Good luck!
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  #18  
Old 11-27-2013, 08:58 PM
metalsasquach metalsasquach is offline
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Thank you, everyone is very encouraging.
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  #19  
Old 11-27-2013, 09:31 PM
32vld 32vld is offline
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Quote:
Originally Posted by echo View Post
A $500 backpack blower will set you up for mow and blow, AND for spring/fall/leaf cleanups, will save you a ton of time, make you money faster, and will last you a long time.

When I started out I used/borrowed my friends old sears hand held. It could barely blow out a birth cake candle.

Then I was given a used Echo handheld. Worked great for handling grass clippings.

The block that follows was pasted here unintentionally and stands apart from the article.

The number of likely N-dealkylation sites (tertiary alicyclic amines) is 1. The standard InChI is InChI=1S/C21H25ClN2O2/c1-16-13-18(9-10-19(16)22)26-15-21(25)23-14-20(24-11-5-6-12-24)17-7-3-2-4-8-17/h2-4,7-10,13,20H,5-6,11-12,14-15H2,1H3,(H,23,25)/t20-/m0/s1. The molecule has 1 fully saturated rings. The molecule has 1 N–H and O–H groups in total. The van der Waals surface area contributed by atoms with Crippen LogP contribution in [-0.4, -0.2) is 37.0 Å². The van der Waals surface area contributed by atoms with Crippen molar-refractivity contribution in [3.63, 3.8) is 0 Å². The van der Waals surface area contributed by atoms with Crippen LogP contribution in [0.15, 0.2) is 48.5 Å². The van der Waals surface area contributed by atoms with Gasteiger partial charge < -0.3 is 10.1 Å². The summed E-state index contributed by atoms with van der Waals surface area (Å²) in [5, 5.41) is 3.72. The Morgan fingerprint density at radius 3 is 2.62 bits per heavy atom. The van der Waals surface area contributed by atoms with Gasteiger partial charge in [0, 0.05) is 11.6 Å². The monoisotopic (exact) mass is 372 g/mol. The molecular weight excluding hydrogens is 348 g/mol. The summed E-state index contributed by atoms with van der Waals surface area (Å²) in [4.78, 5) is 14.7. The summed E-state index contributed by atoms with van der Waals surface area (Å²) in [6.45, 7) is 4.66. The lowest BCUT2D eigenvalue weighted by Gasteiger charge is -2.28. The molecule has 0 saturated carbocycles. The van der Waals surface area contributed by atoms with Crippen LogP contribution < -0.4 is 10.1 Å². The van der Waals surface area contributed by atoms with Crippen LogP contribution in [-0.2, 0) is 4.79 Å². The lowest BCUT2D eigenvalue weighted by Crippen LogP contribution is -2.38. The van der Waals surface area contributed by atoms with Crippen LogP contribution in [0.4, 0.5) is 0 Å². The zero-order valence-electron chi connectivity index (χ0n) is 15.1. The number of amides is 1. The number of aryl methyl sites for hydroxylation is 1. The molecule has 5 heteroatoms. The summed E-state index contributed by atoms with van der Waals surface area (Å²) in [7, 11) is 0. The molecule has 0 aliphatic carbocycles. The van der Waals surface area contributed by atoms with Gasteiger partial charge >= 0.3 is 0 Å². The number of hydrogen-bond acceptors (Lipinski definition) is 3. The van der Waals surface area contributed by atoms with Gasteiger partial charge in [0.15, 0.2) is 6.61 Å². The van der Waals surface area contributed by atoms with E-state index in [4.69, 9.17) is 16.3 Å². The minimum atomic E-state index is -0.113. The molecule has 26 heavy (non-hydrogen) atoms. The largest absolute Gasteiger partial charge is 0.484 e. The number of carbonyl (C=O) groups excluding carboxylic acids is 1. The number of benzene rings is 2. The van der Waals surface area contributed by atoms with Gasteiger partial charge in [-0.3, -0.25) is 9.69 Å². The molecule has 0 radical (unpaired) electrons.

When I got my first BR 600 I never new how good a BP blower good be. I thought that I was going to keep using the Echo HH for mowing to lighten the use on the BR 600.

Thing is I found that the BR 600 got rid of the grass clippings so much faster that I stopped taking the Echo HH when I mowed lawns.
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  #20  
Old 11-27-2013, 09:44 PM
echo echo is online now
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Try the Husqvarna 580/Redmax 8500 and you'll have the same thoughts with the 600 as you had with the Echo.

I didn't listen and started with a small backpack, myself. After about 5 leaf jobs I couldn't get rid of it fast enough.